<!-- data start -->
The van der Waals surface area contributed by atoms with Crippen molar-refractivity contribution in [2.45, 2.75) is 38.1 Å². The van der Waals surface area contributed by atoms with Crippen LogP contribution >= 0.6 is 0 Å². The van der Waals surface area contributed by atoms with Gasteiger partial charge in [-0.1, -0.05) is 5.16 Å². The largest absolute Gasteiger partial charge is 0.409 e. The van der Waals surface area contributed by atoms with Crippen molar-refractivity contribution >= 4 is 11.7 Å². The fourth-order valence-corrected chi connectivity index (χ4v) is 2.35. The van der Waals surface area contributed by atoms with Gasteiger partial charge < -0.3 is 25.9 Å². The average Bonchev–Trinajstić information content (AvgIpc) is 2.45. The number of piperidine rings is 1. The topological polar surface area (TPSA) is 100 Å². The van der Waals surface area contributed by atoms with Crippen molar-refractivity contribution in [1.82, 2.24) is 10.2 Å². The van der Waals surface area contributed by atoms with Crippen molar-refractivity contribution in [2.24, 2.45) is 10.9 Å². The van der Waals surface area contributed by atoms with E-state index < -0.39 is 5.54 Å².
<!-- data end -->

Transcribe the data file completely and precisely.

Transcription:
The van der Waals surface area contributed by atoms with Crippen molar-refractivity contribution in [2.45, 2.75) is 38.1 Å². The van der Waals surface area contributed by atoms with Crippen LogP contribution >= 0.6 is 0 Å². The van der Waals surface area contributed by atoms with Gasteiger partial charge in [-0.1, -0.05) is 5.16 Å². The largest absolute Gasteiger partial charge is 0.409 e. The van der Waals surface area contributed by atoms with Crippen molar-refractivity contribution >= 4 is 11.7 Å². The fourth-order valence-corrected chi connectivity index (χ4v) is 2.35. The van der Waals surface area contributed by atoms with Gasteiger partial charge < -0.3 is 25.9 Å². The average Bonchev–Trinajstić information content (AvgIpc) is 2.45. The number of piperidine rings is 1. The topological polar surface area (TPSA) is 100 Å². The van der Waals surface area contributed by atoms with Crippen molar-refractivity contribution in [1.82, 2.24) is 10.2 Å². The van der Waals surface area contributed by atoms with Crippen molar-refractivity contribution in [2.24, 2.45) is 10.9 Å². The van der Waals surface area contributed by atoms with E-state index < -0.39 is 5.54 Å².